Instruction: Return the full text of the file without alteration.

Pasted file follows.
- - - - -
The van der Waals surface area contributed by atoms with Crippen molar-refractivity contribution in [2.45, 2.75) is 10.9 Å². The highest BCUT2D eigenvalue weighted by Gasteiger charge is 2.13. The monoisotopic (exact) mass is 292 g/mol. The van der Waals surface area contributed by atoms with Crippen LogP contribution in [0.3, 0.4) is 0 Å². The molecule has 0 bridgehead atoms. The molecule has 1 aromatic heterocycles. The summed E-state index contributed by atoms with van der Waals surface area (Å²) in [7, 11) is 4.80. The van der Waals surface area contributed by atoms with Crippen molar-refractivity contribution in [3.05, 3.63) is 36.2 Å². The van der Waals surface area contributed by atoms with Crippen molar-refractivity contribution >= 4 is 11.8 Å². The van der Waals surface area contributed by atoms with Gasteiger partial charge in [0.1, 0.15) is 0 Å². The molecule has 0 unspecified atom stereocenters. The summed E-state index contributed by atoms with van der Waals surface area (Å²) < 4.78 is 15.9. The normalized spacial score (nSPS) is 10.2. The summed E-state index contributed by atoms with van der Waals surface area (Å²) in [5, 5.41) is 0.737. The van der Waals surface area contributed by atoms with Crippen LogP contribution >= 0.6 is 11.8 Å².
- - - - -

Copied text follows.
The van der Waals surface area contributed by atoms with Crippen molar-refractivity contribution in [2.45, 2.75) is 10.9 Å². The highest BCUT2D eigenvalue weighted by Gasteiger charge is 2.13. The monoisotopic (exact) mass is 292 g/mol. The van der Waals surface area contributed by atoms with Crippen LogP contribution in [0.3, 0.4) is 0 Å². The molecule has 0 bridgehead atoms. The molecule has 1 aromatic heterocycles. The summed E-state index contributed by atoms with van der Waals surface area (Å²) in [7, 11) is 4.80. The van der Waals surface area contributed by atoms with Crippen molar-refractivity contribution in [3.05, 3.63) is 36.2 Å². The van der Waals surface area contributed by atoms with Crippen molar-refractivity contribution >= 4 is 11.8 Å². The van der Waals surface area contributed by atoms with Gasteiger partial charge in [0.1, 0.15) is 0 Å². The molecule has 0 unspecified atom stereocenters. The summed E-state index contributed by atoms with van der Waals surface area (Å²) < 4.78 is 15.9. The normalized spacial score (nSPS) is 10.2. The summed E-state index contributed by atoms with van der Waals surface area (Å²) in [5, 5.41) is 0.737. The van der Waals surface area contributed by atoms with Crippen LogP contribution >= 0.6 is 11.8 Å².